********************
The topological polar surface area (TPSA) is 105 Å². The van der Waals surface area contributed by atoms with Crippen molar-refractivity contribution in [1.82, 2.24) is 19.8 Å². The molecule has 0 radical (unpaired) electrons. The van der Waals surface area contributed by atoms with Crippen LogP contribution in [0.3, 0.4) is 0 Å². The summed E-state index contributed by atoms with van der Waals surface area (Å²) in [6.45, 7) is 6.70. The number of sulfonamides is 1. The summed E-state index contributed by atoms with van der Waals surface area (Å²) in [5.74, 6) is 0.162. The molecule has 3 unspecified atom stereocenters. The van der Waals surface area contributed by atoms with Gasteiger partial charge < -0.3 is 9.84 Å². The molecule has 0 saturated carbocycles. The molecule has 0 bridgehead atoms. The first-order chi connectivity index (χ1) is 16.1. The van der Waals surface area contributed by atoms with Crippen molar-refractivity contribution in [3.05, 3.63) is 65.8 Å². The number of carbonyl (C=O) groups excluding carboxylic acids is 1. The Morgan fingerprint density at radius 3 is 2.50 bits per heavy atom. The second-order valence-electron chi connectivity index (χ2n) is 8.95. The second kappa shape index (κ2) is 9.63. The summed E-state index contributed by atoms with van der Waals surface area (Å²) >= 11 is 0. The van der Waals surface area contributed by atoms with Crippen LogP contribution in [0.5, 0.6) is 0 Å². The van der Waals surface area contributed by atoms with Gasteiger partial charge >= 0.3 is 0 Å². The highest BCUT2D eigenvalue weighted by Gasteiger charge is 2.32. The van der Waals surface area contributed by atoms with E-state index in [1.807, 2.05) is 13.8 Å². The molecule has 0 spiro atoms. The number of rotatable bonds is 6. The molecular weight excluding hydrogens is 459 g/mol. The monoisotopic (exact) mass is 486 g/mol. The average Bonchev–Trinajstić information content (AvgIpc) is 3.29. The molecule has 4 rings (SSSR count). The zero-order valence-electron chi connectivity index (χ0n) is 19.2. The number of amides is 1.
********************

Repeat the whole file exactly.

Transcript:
The topological polar surface area (TPSA) is 105 Å². The van der Waals surface area contributed by atoms with Crippen molar-refractivity contribution in [1.82, 2.24) is 19.8 Å². The molecule has 0 radical (unpaired) electrons. The van der Waals surface area contributed by atoms with Crippen LogP contribution in [0.3, 0.4) is 0 Å². The summed E-state index contributed by atoms with van der Waals surface area (Å²) in [6.45, 7) is 6.70. The number of sulfonamides is 1. The summed E-state index contributed by atoms with van der Waals surface area (Å²) in [5.74, 6) is 0.162. The molecule has 3 unspecified atom stereocenters. The van der Waals surface area contributed by atoms with Gasteiger partial charge < -0.3 is 9.84 Å². The molecule has 0 saturated carbocycles. The molecule has 0 bridgehead atoms. The first-order chi connectivity index (χ1) is 16.1. The van der Waals surface area contributed by atoms with Crippen molar-refractivity contribution in [3.05, 3.63) is 65.8 Å². The number of carbonyl (C=O) groups excluding carboxylic acids is 1. The Morgan fingerprint density at radius 3 is 2.50 bits per heavy atom. The second-order valence-electron chi connectivity index (χ2n) is 8.95. The second kappa shape index (κ2) is 9.63. The summed E-state index contributed by atoms with van der Waals surface area (Å²) >= 11 is 0. The van der Waals surface area contributed by atoms with Crippen LogP contribution in [0.5, 0.6) is 0 Å². The van der Waals surface area contributed by atoms with Gasteiger partial charge >= 0.3 is 0 Å². The highest BCUT2D eigenvalue weighted by Gasteiger charge is 2.32. The van der Waals surface area contributed by atoms with E-state index in [1.807, 2.05) is 13.8 Å². The molecule has 0 spiro atoms. The number of rotatable bonds is 6. The molecular weight excluding hydrogens is 459 g/mol. The monoisotopic (exact) mass is 486 g/mol. The average Bonchev–Trinajstić information content (AvgIpc) is 3.29. The molecule has 4 rings (SSSR count). The zero-order valence-electron chi connectivity index (χ0n) is 19.2. The number of amides is 1.